18 March 2007
O’Tiramisù for St. Patrick’s Day
Who says tiramisù isn’t Irish? It’s totally Irish if you make it with Bailey’s Irish Cream.
If any leprechauns are reading this and you aren’t convinced of its authenticity, just shut up until you try it, and then you won’t care if it’s really Irish or not because you’ll be in heaven, and in heaven, no one cares about anything and that’s what is so great about heaven. Besides, you leprechaun people creep me out.
Heaven and leprechauns aside, my husband and I were invited to an Irish feast for St. Patrick’s Day. For our contribution to the meal, we were assigned an Irish dessert.
An Irish dessert...hmmmm....what would we make? I found a good-looking recipe for bread and butter pudding with hot whiskey sauce. I commenced to prepare a shopping list, but then I realized that all I was really interested in was the whiskey sauce (cream, sugar, whiskey, and stick of butter), so I decided against the bread and butter pudding. I’ll probably make the whiskey sauce for dinner sometime this week. Creepy and/or mean leprechauns, you don’t get any.
After bread pudding, O’Tiramisù was obviously the next best choice! We consulted our favorite tiramisù recipe, and anytime it called for dark rum or coffee liqueur, we used Bailey’s Irish Cream (which is a type of coffee liqueur). Oh yes, and we doubled the amount of syrup, just to ensure that the cake would be adequately saturated with the creamy Irish goodness.
Traditional Italian tiramisù usually calls for ladyfingers instead of a cake, but this version is so soft and sponge-like that I prefer it over the ladyfingers. We’re not trying to be Italian, anyway.
So. This recipe is fairly high-maintenance, but I urge you to persevere, and you will thrilled with the results. I promise! (In case you were wondering, this dessert falls into Quadrant III of Fancy Toast’s Process vs. Product Comparison Chart. Its high-maintenance process results in a high-quality product, and is therefore worth the amount of time and effort given.)
~adapted from Williams-Sonoma: Dessert, by Abigail Johnson Dodge
1 cup flour
3/4 teaspoon baking powder
1/4 teaspoon salt
4 large eggs, at room temperature
2/3 cup sugar
1 1/4 teaspoons vanilla extract
(These proportions are doubled to allow for a properly soaked cake)
1 cup water
2/3 cup sugar
4 tablespoons Bailey’s Irish Cream (or dark rum)
4 teaspoons instant espresso powder (can be found in coffee aisle of grocery stores)
6 large egg yolks
1/3 cup sugar
1/4 cup Bailey’s Irish cream (or dark rum)
1 tablespoon instant espresso powder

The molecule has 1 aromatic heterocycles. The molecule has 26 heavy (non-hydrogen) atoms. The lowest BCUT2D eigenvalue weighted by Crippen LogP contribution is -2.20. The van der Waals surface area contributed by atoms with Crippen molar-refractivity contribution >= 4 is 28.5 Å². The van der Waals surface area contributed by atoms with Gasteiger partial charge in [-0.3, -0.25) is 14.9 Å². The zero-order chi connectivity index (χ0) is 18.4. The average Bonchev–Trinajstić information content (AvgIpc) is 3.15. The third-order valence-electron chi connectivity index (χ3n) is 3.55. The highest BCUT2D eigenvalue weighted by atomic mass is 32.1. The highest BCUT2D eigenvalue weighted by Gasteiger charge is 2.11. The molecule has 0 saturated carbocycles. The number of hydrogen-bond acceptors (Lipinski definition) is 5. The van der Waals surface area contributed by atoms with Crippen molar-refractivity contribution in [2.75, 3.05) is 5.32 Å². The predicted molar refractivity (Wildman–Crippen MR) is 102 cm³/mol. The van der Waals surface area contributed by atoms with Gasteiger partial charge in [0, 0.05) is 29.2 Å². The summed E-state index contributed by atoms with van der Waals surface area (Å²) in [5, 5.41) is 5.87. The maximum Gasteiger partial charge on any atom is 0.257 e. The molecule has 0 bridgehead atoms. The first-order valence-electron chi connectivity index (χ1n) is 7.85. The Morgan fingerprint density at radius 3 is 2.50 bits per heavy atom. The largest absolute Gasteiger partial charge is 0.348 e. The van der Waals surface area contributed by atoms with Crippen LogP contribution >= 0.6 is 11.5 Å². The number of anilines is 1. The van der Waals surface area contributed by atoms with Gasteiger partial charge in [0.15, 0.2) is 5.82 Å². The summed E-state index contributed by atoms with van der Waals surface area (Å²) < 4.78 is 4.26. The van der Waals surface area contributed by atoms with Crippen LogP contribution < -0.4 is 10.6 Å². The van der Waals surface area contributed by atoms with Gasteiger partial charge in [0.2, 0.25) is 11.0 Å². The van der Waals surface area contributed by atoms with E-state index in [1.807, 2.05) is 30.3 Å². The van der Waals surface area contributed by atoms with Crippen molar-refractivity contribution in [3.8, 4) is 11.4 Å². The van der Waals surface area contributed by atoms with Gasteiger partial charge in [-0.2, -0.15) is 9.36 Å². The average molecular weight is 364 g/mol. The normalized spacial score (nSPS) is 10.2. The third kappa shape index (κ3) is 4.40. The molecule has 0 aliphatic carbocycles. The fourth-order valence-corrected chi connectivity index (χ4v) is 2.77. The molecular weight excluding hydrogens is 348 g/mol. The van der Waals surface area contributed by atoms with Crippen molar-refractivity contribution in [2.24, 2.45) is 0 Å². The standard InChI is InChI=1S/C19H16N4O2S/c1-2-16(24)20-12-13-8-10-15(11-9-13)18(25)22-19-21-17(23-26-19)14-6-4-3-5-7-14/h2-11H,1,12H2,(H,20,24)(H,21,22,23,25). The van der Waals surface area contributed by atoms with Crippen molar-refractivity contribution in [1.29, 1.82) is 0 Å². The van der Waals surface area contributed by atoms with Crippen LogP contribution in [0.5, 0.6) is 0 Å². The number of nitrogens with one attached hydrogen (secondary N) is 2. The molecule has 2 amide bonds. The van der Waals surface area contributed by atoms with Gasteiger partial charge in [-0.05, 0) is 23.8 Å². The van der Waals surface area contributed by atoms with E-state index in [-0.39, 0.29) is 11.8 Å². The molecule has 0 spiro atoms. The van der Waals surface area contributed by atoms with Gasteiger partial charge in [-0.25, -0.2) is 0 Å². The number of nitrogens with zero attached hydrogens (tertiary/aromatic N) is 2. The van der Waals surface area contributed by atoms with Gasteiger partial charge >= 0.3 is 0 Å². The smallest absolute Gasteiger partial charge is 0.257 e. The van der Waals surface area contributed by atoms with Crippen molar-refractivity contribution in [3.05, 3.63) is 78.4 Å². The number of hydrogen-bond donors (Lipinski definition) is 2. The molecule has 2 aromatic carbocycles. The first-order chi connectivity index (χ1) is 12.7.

1/2 (4 oz.) cup heavy cream
1 1/2 cups (12 oz.) mascarpone cheese
1 1/2 teaspoons vanilla extract
Chocolate curls for garnish
Unsweetened cocoa powder for garnish
Preheat oven to 350 degrees. Lightly grease and flour the bottom of a 9-inch springform pan.
In a bowl, whisk the dry ingredients.
In a different bowl, with a mixer at medium-high speed, beat the eggs for about 3 minutes, until pale and thick. Add the sugar and vanilla and continue beating until tripled in volume and very thick, about 3 more minutes.
Sprinkle the dry ingredients over the wet ingredients, and fold with a rubber spatula until gently blended.
Pour into prepared pan and bake for about 30 minutes, until the cake springs back when lightly touched. Let cool 15 minutes, run a knife around the inside of the pan, invert the cake, remove the pan, and let the cake cool completely.
Combine water and sugar in a small saucepan over medium heat, stirring frequently until the sugar dissolves. Bring to a boil, remove from the heat, and stir in the Bailey’s and the espresso powder. Set aside to cool.
The filling is made in the top of a double-broiler. (If you don’t have a double-broiler, like me, set a metal bowl on top of a saucepan with barely-simmering water. Make sure the water does not boil.) Whisk together the egg yolks, sugar, Bailey’s, and espresso powder.
Use a hand-held mixer to to beat the mixture for 6 minutes, until very thick. Remove from heat and cool completely.
Using the mixer on high speed, beat the cream until stiff peaks form when the beaters are lifted.
When the yolk mixture is cooled to room temperature, add the mascarpone and vanilla. Beat until smooth. Using the rubber spatula, fold in the whipped cream.
Assembly (Whew! You’re almost there!):
Cut the cake horizontally into 3 layers.
Put one layer back into the springform pan. (Or, remove the bottom of the springform pan, close the ring, and set the ring onto a serving plate. Place one layer inside the ring. With this way, I can’t assure you that the syrup won’t leak out from under the ring.)
Brush with some of the syrup, so the cake is soggy and saturated.
Scoop one third of the cream filling and spread evenly.
Place another cake layer on top of the filling, brush with syrup, and spread with filling.
Place the third layer of cake on top, brush with syrup, and spread the remaining filling on top.
Gently tap the pan against the counter to settle its contents, then cover with plastic wrap and chill for at least 6 hours or up to overnight (FYI- it’s still delicious if ou can’t wait that long.)
When ready to serve, remove sides of the springform pan. Garnish with chocolate curls, then dust with cocoa powder. Slice and serve. Watch out for little, bitter, impy leprechauns who might be trying to trip you and ruin your O’Tiramisù experience.